CNN Politics
results for
  • Democratic Democratic
  • Republican Republican
  • Independent Independent
Party Key
Democratic Democratic
Conservative Conservative
Independence Independence
Natural Law Natural Law
Independent Independent
Republican Republican
Green Green
Libertarian Libertarian
Reform Reform
Other Other
"Independent" refers to candidates who are on the ballot but are unaffiliated with any political party. "Others" refers to candidates from any number of third parties who are on the ballot.
Democrats
Republicans
Still voting
Processing results
No race

President

 
 

Status

 

Candidates

Votes

Votes % %

 

 
MT Presidential Exit Polls
Exit Polls: Montana President
Obama
Romney
Other/No Answer
N/A
Vote by Gender
Vote by Gender
  • total

  • Obama
  • Romney
  • Other / NA
Vote by Age
Vote by Age
  • total

  • Obama
  • Romney
  • Other / NA
Vote by Age
Vote by Age
  • total

  • Obama
  • Romney
  • Other / NA
About Exit Polls

How to read exit polls

To illustrate how exit poll results should be read, let's use hypothetical results as an illustration.

The data is available in two formats: A graphic visualization and as a table.

In the examples to the left, the first column of numbers shows how many people who voted today fell into each category.

In our example, that means 18 percent of all voters were between the ages of 18-29.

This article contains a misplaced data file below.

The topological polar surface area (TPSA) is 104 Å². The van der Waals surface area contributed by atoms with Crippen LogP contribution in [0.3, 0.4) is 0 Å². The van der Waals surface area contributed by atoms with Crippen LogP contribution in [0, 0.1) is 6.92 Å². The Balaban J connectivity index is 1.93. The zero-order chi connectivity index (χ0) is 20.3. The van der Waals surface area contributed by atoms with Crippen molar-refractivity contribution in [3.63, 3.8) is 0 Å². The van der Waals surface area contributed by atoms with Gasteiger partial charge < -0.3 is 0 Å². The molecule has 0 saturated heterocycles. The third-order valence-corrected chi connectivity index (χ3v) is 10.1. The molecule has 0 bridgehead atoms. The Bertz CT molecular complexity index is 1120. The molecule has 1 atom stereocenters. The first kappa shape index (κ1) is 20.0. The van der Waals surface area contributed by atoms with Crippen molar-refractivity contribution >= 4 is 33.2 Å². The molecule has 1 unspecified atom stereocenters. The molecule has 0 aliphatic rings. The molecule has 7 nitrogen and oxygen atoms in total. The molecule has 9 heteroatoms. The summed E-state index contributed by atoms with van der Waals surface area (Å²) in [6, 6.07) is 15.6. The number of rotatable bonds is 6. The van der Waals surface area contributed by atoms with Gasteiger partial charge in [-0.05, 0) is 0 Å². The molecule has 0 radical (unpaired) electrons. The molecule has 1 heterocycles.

Of those voters, 62 percent voted for the Democratic Party candidate (colored in blue), 33 percent voted for the Republican Party candidate (colored in red) and another 5 percent voted for a candidate that did not belong to either party.

Also you may notice some categories such as "Vote by Income" and "Vote by Age" appear more than once. In those cases, the data has been rolled up differently. While the data may vary among the tables, all of the tables are correct.

For instance, "Vote by Income" might show up three times, with different breakdowns: less or more than $50,000; less or more than $100,000; and less than $50,000, $50,000-$100,000 and more than $100,000.

How to read exit polls

To illustrate how exit poll results should be read, let's use hypothetical results as an illustration.

Vote by Age
  • 18-29:18%
  • 62%

  • 33%

  • 30-44:28%
  • 52%

  • 42%

  • 45-64:39%
  • 40%

  • 52%

  • 65+:15%
  • 41%

  • 51%

Vote by Age
  • total

  • Obama
  • Romney
  • Other / NA
  • 18-29:21%
  • 53%

  • 46%

  • 1%

  • 30-44:29%
  • 39%

  • 57%

  • 4%

  • 45-64:37%
  • 29%

  • 68%

  • 3%

  • 65+:14%
  • 23%

  • 72%

  • 5%

The data is available in two formats: A graphic visualization and as a table.

In the examples to the left, the first column of numbers shows how many people who voted today fell into each category.

In our example, that means 18 percent of all voters were between the ages of 18-29.